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There are more Latino voters than ever. But there are even more Latino nonvoters.

People vote at a polling place in the heavily Latino East LA area during the US presidential election on November 6, 2012, in Los Angeles, California.
People vote at a polling place in the heavily Latino East LA area during the US presidential election on November 6, 2012, in Los Angeles, California.
David McNew/Getty Images

Latino voters have captured the imagination of many a presidential candidate. Winning the allegiance of these voters, whose numbers have swelled to a projected 27 million in 2016, is now perceived as essential to cobbling together a winning coalition to take the White House.

That’s partially why Republican leaders have been touting the candidacies of Marco Rubio and Ted Cruz, whose Cuban backgrounds, they hope, endear them to Latinos looking for candidates like them in the race.

It’s also why Hillary Clinton hired a DREAMer to lead her outreach effort to Latinos and put out a much-maligned ad calling herself an "abuela," the Spanish word for grandmother.

There’s good reason for this investment. In 2012, 11.2 million Latinos turned out to vote. That was a record number, and it made up 10 percent of the entire electorate. That record is due to be shattered again later this year, according to a new report from the Pew Research Center, which projects Latinos will grow to about 11.9 percent of voters in the 2016 elections.

Their share of the electorate is certainly notable — it will mean that after this election, Latinos will pull nearly even with black voters, who are projected to make up about 12.4 percent of the 2016 electorate.

These voters hold obvious importance for the Democratic Party. In past elections, Latinos have voted overwhelmingly for Democrats, with 71 percent voting for President Barack Obama’s reelection in 2012. Stripping Latino support away from the Democratic Party is an obvious priority for Republicans, as it threatens the Democrats’ thin electoral advantage.

The Latino vote, though influential, is much less prominent than it could be.

Latinos turn out in far lower numbers than people in most other racial groups. In 2012, about 48 percent of Hispanic eligible voters cast ballots — compared with about 64 percent of white voters and 66 percent of black voters.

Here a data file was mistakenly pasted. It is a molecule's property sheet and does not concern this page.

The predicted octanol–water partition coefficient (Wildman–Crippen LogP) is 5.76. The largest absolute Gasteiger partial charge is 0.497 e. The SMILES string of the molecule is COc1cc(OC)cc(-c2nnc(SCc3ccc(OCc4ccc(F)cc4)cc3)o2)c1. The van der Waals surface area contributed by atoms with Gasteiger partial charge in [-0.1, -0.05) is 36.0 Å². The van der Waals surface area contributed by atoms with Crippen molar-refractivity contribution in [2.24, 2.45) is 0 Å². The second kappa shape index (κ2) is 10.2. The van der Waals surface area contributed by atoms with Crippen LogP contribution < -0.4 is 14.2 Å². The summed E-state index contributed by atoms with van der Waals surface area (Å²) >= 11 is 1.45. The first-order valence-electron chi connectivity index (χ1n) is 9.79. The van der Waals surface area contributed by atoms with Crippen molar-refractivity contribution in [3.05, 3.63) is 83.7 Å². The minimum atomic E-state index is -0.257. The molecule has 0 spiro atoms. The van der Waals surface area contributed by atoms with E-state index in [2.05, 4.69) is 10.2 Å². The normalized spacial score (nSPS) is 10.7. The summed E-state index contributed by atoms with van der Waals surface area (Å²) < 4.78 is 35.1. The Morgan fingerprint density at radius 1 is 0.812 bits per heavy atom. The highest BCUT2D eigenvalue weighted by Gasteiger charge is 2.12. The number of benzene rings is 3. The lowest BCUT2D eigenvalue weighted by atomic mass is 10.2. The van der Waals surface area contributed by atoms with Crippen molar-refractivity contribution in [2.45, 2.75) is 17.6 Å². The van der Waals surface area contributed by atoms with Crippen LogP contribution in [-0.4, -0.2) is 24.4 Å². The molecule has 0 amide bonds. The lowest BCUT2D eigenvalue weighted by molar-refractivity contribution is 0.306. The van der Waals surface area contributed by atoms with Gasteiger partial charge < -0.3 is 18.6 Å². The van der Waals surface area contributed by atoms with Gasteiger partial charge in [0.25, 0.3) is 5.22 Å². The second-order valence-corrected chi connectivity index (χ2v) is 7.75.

Though the number of eligible Latino voters had reached an all-time high, the participation rate was actually down from 2008, when just under 50 percent went to the polls. In 2014 — a midterm year, which naturally attracts fewer voters — Latino turnout dropped to 27 percent.

This means that while the share of Latinos who vote in elections is expanding, the share who don’t vote is growing even faster.

Undergirding these numbers is a growing concern that Latinos might be stuck in a cycle of disengagement. Pew’s latest study offers several potential reasons why.

Latinos are disproportionately young — and young people don’t vote

Between the 2012 and 2016 elections, about 3.2 million Latino voters will become newly eligible to cast ballots – skewing the Hispanic voting population very young. About 44 percent of the total Hispanic electorate is under the age of 35.

By contrast, voters under the age of 35 represent 27 percent of white voters and 35 percent of black voters, respectively.

That presents a double whammy for the Latino voting bloc: A disproportionate share of its electorate is young, and young people are known to punch below their weight. In 2012, only about 45 percent of 18- to 29-year-olds cast ballots, and the turnout among Latino young voters fell below the average.

Young Latinos also register to vote at a lower frequency than white or black voters, ensuring that fewer will head to the polls.

Most Latinos don’t live in competitive states